All of this is learn-able, there's a lot of books out there in everyday language that will help the average rodder figure these things out.

Bogie
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Old 09-09-2008, 10:58 AM
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The relay you are looking for is on the passenger side firewall. It is a large, oval shaped unit. There is also a fuel pump fuse, 20 amp, in the same area. It is plugged into a black "weather" cap, so you can't see the fuse until you pull the fuse and holder out of the cap. The fuel pump is also switched through the oil pressure sensor, so that if the vehicle rolls the engine will not continue to run. So no oil pressure signal, no pump either. It was also common on these for the harness to the pump (in the tank) to go bad, the new pumps quite often come with a new set of wires. The ground for the pump only "clips to the frame, so it could also be bad. I have seen the wiring get pinched along the frame and corrode with green death and not supply enough voltage to the pumps as well. Also, you can look by the d/s exaughst where the pipe connects to the manifold, I have seen more than one with the wires burnt off in that area, especially if the harness hold down clips have deteriorated. That allows the wiring to come closer to the hot manifold, couple that with an exaughst leak and wires will burn right off.

The knock sensors used are actually an AC voltage generator, using piezioelectric principals. Basically they have a crystal in them, and when pressure is applied to it, it generates voltage. When detonation occurs, the sound wave travels through the coolant, creating a pressure shock, and the vibration in the coolat is enough to cause the crystal to generate voltage. In '87, it would pull the timing back to compensate. MAP sensor can work in a similar manner, or use what is called a wheatstone bridge ( bunch of resistors, and other stuff, kinda complex). Newer stuff uses a mass air flow sensor, and it uses a resistor, or a heated wire (not so much anymore). The PCM monitors the current required to maintain a calibrated voltage drop across the resistor. As more airflow passes the resistor, it takes more current to maintain the drop, as the resistor is cooled off by the airflow. The PCM uses this input, as well as the O2 sensor info, coolant temps, ect., to map out how long to turn the injectors on. On longer, more fuel. on less, less fuel.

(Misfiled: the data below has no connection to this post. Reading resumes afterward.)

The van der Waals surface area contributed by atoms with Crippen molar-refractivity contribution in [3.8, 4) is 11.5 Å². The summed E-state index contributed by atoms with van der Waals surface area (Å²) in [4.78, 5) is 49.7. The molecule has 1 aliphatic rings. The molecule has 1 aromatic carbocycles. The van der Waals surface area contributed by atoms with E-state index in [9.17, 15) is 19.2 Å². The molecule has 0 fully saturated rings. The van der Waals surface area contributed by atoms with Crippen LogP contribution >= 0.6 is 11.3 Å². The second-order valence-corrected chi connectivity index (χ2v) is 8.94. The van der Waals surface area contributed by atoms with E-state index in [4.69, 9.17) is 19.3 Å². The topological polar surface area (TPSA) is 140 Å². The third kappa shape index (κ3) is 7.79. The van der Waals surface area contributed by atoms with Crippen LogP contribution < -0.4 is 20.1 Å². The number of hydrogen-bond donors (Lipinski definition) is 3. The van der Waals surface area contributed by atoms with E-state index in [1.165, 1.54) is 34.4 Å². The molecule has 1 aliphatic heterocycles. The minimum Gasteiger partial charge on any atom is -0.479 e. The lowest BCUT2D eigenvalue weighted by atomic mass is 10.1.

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Old 09-09-2008, 11:21 AM
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pump

Ok guys, He is past the pump problem. He decided that he wanted to go with an in-line electric pump, so i aint gonna argue with him. I personally would preferre to fix it the right way but he is one of those guys who feels the need to RIG everything he does. It ain't my truck so I don't care, he can do as much rigging as he wants.
However, I am still confused on why the stock dist. wont work just because your running a carb. Will it be constantly trying to adjust itself to avoid detonation and control the flow of fuel or what? i dont understand what will make it quit working. Its not that i have a problem using an HEI, i have 4 good ones in my garage, that one of which i could give him to use. Thats not an issue. I just wanna understand what will prohibit the stock dist. from working all of a sudden.

Thanks for the info about the Oil pressure shutting the fuel off, i'll hafta have him check that. It def. makes sence for GM to do it that way.
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Old 09-09-2008, 12:01 PM
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If you use the factory dizzy, it will run without the computer, but there will be very limited advance capabilities. You will only have what is built into the module, which isn't very much. Works well for a stationary engine with a constant load, but in an automotive application, you will have either detonation or retarded timing issues. The only way to get enough total in with the stock unit and no PCM control is to set the base way up, and then it usually pings off idle. Back it off to get rid of the ping and it becomes an overheating, gutless dog.